Ginger Henry Kuenzel
Ginger Henry Kuenzel has a bio as interesting as the characters of her fictional town, Downtown.
A journalist, a columnist, a writer, a translator and a keen observer of everyday life around her. Kuenzel spent a good many years as a writer-columnist in Germany writing for a magazine read by Germans wanting to learn English. Her concise, succinct writing style was likely an excellent vehicle for learning the language, though the its nuances and subtleties may have lost some oomph in the tranference.
Downtown is her first major book and it sets a high bar for her future publications. It is a descriptive narrative of life in America, more accurately, living in America. She channels the comedic style of Erma Bombeck while capturing the spirit of Gerrison Keillor of Prairie Home Companion/Lake Wobegon fame.
Kuenzel paints the pastels of small town America with true colours capturing the essence of its ideal. If paint can come in colours of comedy, then Kuenzel uses gallons of the verbal hue.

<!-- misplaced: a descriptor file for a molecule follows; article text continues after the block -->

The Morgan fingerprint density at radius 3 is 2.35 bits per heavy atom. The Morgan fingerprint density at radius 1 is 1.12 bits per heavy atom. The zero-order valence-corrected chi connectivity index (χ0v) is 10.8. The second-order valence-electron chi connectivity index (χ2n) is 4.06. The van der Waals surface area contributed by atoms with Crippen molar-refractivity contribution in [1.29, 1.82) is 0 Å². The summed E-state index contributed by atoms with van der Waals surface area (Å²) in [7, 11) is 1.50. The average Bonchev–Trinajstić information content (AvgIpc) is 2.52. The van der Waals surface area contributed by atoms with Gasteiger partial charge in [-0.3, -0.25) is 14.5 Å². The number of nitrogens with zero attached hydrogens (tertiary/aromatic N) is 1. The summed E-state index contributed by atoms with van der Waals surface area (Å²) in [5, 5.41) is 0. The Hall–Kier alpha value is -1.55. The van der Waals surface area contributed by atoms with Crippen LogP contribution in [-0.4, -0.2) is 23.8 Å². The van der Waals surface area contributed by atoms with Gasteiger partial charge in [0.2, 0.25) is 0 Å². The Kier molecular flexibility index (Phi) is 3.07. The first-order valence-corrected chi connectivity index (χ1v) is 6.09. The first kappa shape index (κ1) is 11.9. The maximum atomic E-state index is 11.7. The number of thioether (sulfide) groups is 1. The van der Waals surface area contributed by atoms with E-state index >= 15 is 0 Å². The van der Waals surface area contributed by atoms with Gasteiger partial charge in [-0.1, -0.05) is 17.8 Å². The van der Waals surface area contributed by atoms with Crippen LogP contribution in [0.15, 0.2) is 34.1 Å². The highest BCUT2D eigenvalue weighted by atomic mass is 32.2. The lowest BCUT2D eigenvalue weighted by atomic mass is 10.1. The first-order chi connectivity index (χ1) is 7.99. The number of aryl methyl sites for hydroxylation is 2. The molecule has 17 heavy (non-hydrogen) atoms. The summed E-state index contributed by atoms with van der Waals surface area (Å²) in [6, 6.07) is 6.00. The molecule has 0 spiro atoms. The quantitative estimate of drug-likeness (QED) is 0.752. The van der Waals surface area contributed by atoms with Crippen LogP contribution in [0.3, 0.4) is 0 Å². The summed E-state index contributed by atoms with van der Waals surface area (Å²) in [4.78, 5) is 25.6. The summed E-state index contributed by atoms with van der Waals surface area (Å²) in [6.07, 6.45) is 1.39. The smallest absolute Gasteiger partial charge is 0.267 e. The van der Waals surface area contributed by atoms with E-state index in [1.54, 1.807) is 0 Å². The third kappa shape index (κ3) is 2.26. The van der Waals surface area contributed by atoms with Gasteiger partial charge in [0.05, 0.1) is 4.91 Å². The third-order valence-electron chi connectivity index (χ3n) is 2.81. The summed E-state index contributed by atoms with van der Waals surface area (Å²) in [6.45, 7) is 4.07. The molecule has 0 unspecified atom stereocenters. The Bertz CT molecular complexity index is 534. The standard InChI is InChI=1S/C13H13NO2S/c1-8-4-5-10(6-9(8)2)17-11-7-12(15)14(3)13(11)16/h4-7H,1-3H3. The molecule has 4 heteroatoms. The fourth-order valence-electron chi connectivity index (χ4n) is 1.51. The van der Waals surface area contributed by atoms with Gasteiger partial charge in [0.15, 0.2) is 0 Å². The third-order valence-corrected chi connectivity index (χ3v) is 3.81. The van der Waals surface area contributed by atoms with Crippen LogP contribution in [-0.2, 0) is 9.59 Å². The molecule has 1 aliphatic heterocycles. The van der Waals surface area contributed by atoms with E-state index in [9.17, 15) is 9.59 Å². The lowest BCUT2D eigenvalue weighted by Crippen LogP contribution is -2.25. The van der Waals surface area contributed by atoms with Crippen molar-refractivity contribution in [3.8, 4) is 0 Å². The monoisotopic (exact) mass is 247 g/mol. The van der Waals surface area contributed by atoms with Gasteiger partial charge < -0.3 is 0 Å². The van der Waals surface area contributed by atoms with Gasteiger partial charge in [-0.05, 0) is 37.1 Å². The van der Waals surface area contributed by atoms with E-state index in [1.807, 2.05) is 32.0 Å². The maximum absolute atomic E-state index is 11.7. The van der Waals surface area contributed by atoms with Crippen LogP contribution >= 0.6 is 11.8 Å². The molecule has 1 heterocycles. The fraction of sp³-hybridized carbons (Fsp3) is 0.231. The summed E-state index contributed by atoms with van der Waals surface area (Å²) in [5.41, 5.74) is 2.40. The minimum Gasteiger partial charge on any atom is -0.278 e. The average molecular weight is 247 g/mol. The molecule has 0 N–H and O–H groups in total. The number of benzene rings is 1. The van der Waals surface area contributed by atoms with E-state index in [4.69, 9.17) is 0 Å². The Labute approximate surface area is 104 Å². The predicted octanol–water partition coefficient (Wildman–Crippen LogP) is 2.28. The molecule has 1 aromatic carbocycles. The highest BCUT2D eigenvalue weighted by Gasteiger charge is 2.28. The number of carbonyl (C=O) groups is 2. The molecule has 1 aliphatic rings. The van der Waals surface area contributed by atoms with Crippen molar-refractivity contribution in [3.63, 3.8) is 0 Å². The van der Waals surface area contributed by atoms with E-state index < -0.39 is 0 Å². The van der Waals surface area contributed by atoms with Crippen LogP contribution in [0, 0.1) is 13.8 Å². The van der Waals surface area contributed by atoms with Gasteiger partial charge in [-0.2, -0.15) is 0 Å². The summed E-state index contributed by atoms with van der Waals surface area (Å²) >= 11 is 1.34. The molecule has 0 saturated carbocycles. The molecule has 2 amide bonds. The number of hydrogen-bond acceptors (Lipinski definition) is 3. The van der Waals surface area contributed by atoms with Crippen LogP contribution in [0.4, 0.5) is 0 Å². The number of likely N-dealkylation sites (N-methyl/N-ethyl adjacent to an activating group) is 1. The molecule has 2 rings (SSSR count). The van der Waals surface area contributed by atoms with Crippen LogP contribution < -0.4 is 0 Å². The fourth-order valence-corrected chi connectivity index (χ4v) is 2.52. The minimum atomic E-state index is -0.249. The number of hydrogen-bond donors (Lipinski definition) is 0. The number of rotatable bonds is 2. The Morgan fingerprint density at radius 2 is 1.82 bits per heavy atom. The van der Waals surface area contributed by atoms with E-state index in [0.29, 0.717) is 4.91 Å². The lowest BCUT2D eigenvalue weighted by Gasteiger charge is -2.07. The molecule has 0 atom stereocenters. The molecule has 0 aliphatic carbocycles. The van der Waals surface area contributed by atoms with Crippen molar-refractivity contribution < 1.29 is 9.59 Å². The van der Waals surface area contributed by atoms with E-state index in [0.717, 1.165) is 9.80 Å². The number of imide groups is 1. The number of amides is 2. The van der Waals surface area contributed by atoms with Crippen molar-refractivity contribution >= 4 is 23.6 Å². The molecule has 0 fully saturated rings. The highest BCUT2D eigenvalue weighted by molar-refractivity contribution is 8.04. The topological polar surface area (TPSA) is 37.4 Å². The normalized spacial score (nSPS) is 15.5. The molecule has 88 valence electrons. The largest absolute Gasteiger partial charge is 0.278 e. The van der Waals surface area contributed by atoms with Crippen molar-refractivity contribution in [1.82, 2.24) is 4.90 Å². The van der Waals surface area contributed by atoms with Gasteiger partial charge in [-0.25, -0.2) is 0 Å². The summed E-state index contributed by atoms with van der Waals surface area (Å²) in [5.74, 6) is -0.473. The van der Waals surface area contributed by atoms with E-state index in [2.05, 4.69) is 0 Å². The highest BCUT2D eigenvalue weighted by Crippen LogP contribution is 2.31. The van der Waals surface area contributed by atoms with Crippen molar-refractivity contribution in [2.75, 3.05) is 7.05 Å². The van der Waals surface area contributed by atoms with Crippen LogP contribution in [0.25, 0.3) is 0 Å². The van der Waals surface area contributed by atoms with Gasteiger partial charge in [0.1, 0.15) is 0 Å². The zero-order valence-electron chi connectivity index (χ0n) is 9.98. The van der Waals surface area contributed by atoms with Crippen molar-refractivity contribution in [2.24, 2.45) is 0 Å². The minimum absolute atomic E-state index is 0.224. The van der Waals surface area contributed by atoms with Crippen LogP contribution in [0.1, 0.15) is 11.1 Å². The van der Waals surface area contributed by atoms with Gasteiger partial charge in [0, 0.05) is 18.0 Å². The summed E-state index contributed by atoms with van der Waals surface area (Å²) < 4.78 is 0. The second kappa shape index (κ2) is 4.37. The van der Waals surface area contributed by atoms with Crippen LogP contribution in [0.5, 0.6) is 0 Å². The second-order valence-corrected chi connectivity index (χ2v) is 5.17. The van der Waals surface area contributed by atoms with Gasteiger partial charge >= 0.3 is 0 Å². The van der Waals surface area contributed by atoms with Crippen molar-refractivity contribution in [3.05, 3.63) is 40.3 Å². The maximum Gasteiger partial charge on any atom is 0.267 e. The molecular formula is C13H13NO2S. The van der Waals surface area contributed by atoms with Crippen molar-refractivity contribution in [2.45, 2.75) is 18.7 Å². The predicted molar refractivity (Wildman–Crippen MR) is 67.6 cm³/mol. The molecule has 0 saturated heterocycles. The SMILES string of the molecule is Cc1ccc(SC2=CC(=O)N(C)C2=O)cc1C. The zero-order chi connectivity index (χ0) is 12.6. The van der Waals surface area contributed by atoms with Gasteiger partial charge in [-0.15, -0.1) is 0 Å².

The name of the town is based on its abundance of geese. The flock launch puns and plays on verbal phrases from “Down”town to Fifty Shades of Grey Goose vodka.
The characters, events and incidents described in the book are based on real ones though Kuenzel pays them the necessary confidentiality. Yet, she says enough that every reader who lives in the USA and Canada can easily relate to everything she writes.
We all know about small towns, cottage country towns where summers are as she says, very busy and bustling times but their sidewalks are ‘rolled’ up once the summer season comes to a close. Canadian readers can relate to Wasaga Beach and Muskoka towns; Americans to Wisconsin and Minnesota, June through September.
Downtown is a fun read, short in number of pages but long in humour and entertainment. It is as essential for summertime beach accompaniment as a cold beer or for fall-weather-porch-rocking-chair-partnership with a refreshing cocktail.
Kuenzel will have you laughing out loud, saying, “Yeah, that’s so true, so small townish, for sure.” Though its a short read, it’s a very entertaining and engaging one. Her style is quick, succinct and to the point, usually with a humorous and true barb about life in a small town. Many readers will easily identify with her characters, their apparel and the towns they live in.
We all know “Downtowns,” and many of us have visited them. Some of us have even lived in them. But no one has captured their essence as humourously or engagingly as Ginger Henry Kuenzel has in Downtown.